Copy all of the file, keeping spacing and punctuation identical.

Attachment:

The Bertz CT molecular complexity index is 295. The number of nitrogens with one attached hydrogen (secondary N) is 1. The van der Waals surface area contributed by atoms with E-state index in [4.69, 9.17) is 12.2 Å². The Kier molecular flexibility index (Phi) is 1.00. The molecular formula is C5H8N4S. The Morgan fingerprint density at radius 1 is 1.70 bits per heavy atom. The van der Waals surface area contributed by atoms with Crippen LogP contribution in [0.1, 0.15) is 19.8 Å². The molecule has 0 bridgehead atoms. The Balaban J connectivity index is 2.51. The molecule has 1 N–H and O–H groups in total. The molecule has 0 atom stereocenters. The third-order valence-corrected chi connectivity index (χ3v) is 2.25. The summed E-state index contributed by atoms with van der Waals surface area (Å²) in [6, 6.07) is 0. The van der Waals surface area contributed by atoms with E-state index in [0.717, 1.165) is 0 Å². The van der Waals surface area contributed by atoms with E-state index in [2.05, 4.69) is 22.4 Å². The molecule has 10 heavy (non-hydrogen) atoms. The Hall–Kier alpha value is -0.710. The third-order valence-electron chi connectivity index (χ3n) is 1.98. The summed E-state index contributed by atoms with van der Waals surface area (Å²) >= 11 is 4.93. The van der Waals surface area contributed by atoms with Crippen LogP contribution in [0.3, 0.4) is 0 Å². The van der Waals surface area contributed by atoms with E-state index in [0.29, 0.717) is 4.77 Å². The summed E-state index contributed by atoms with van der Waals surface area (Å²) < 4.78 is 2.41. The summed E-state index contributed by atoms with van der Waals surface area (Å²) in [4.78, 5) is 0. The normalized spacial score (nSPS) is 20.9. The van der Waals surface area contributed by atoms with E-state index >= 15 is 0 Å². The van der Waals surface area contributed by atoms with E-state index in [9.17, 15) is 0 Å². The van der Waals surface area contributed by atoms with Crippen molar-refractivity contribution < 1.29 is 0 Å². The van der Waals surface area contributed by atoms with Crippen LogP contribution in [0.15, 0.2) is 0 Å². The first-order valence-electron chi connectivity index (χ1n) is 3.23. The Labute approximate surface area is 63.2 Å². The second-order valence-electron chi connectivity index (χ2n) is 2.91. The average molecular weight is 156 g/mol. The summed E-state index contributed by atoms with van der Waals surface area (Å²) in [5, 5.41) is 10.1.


The Bertz CT molecular complexity index is 295. The number of nitrogens with one attached hydrogen (secondary N) is 1. The van der Waals surface area contributed by atoms with E-state index in [4.69, 9.17) is 12.2 Å². The Kier molecular flexibility index (Phi) is 1.00. The molecular formula is C5H8N4S. The Morgan fingerprint density at radius 1 is 1.70 bits per heavy atom. The van der Waals surface area contributed by atoms with Crippen LogP contribution in [0.1, 0.15) is 19.8 Å². The molecule has 0 bridgehead atoms. The Balaban J connectivity index is 2.51. The molecule has 1 N–H and O–H groups in total. The molecule has 0 atom stereocenters. The third-order valence-corrected chi connectivity index (χ3v) is 2.25. The summed E-state index contributed by atoms with van der Waals surface area (Å²) in [6, 6.07) is 0. The van der Waals surface area contributed by atoms with E-state index in [0.717, 1.165) is 0 Å². The van der Waals surface area contributed by atoms with E-state index in [2.05, 4.69) is 22.4 Å². The molecule has 10 heavy (non-hydrogen) atoms. The Hall–Kier alpha value is -0.710. The third-order valence-electron chi connectivity index (χ3n) is 1.98. The summed E-state index contributed by atoms with van der Waals surface area (Å²) >= 11 is 4.93. The van der Waals surface area contributed by atoms with Crippen LogP contribution in [0.3, 0.4) is 0 Å². The van der Waals surface area contributed by atoms with E-state index in [0.29, 0.717) is 4.77 Å². The summed E-state index contributed by atoms with van der Waals surface area (Å²) < 4.78 is 2.41. The summed E-state index contributed by atoms with van der Waals surface area (Å²) in [4.78, 5) is 0. The normalized spacial score (nSPS) is 20.9. The van der Waals surface area contributed by atoms with E-state index >= 15 is 0 Å². The van der Waals surface area contributed by atoms with E-state index in [9.17, 15) is 0 Å². The van der Waals surface area contributed by atoms with Crippen molar-refractivity contribution < 1.29 is 0 Å². The van der Waals surface area contributed by atoms with Crippen LogP contribution in [0.15, 0.2) is 0 Å². The first-order valence-electron chi connectivity index (χ1n) is 3.23. The Labute approximate surface area is 63.2 Å². The second-order valence-electron chi connectivity index (χ2n) is 2.91. The average molecular weight is 156 g/mol. The summed E-state index contributed by atoms with van der Waals surface area (Å²) in [5, 5.41) is 10.1.